J. L. BELL is a Massachusetts writer who specializes in (among other things) the start of the American Revolution in and around Boston. He is particularly interested in the experiences of children in 1765-75. He has published scholarly papers and popular articles for both children and adults. He was consultant for an episode of History Detectives, and contributed to a display at Minute Man National Historic Park.

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Saturday, February 03, 2007

Sarah Bishop and Hair

I was going to stay away from the topic of hair for a long while. Really, I was. But as I noodled about the story of hermitess Sarah Bishop yesterday, I couldn’t help noticing how the cover artists for Scott O’Dell’s young adult novel about her had depicted her tresses.

The hardcover edition from Houghton Mifflin to the left is from 1980.

I think the cover at right is the first mass-market paperback edition, from the early 1980s.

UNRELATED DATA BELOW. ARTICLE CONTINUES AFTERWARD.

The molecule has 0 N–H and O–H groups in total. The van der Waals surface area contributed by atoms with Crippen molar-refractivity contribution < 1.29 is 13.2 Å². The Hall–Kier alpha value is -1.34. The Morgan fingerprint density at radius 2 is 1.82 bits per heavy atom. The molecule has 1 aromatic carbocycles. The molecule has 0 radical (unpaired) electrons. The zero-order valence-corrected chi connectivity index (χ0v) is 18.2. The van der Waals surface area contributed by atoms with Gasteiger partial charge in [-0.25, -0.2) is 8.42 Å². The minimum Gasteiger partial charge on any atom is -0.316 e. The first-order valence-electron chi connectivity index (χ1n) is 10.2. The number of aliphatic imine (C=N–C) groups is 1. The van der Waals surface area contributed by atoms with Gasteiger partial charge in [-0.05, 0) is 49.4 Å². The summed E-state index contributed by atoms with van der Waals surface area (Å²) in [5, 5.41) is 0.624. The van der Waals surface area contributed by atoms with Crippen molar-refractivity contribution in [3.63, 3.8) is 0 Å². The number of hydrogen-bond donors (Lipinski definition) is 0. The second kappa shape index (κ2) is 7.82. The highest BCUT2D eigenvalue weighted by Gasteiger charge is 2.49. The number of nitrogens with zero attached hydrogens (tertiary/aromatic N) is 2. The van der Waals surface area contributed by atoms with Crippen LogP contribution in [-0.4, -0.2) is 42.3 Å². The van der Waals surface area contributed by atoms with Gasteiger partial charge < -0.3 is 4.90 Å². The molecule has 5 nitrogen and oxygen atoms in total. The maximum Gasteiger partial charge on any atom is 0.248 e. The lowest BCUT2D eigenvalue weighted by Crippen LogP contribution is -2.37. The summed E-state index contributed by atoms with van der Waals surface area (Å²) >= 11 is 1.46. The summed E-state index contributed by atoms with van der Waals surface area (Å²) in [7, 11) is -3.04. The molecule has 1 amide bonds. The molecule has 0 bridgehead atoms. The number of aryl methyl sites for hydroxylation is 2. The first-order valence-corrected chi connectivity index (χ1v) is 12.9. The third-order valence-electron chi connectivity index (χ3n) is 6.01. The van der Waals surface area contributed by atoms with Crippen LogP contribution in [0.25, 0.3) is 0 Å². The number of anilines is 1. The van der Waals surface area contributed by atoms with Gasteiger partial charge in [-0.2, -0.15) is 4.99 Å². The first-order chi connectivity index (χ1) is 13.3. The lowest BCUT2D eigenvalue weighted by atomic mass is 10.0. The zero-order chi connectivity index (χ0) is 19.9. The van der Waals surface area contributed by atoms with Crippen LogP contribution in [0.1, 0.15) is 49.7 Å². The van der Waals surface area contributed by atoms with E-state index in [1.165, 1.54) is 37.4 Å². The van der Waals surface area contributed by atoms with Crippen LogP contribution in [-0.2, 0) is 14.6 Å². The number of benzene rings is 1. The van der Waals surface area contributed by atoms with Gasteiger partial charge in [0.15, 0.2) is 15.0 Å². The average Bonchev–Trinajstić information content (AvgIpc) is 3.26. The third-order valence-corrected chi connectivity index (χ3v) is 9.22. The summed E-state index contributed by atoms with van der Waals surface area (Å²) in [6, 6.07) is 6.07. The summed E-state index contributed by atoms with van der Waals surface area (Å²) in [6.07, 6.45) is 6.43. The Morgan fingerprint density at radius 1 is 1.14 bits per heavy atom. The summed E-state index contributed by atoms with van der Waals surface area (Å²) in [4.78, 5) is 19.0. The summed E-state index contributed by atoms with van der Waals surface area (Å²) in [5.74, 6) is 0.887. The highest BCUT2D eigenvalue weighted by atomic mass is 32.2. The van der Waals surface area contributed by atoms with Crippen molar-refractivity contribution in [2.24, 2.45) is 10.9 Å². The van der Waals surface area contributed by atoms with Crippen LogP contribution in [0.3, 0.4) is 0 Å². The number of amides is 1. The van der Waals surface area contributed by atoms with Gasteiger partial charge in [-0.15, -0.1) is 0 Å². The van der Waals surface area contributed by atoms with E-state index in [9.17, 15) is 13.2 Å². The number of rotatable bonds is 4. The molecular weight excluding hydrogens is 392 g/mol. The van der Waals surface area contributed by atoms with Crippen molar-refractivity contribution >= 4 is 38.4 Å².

And below is a detail of the paperback edition on the market since 1988.In each case, young Sarah wears her hair in a way fashionable at the time that cover was published, but with no resemblance to Revolutionary styles. The hardcover artist at least popped a cap on her head—all respectable British-American women and girls wore caps in public in the 1700s. And when that hairstyle was the norm, perhaps only people attuned to changing fashion would have noticed something amiss. But from our perspective twenty-seven years later, the cap and those Breck Girl bangs make Sarah Bishop look like a surly young Holiday Inn waitress from 1980.

If you’ll be reenacting at Battle Road this April, the folks at the Hive can help ensure this doesn’t happen to you.

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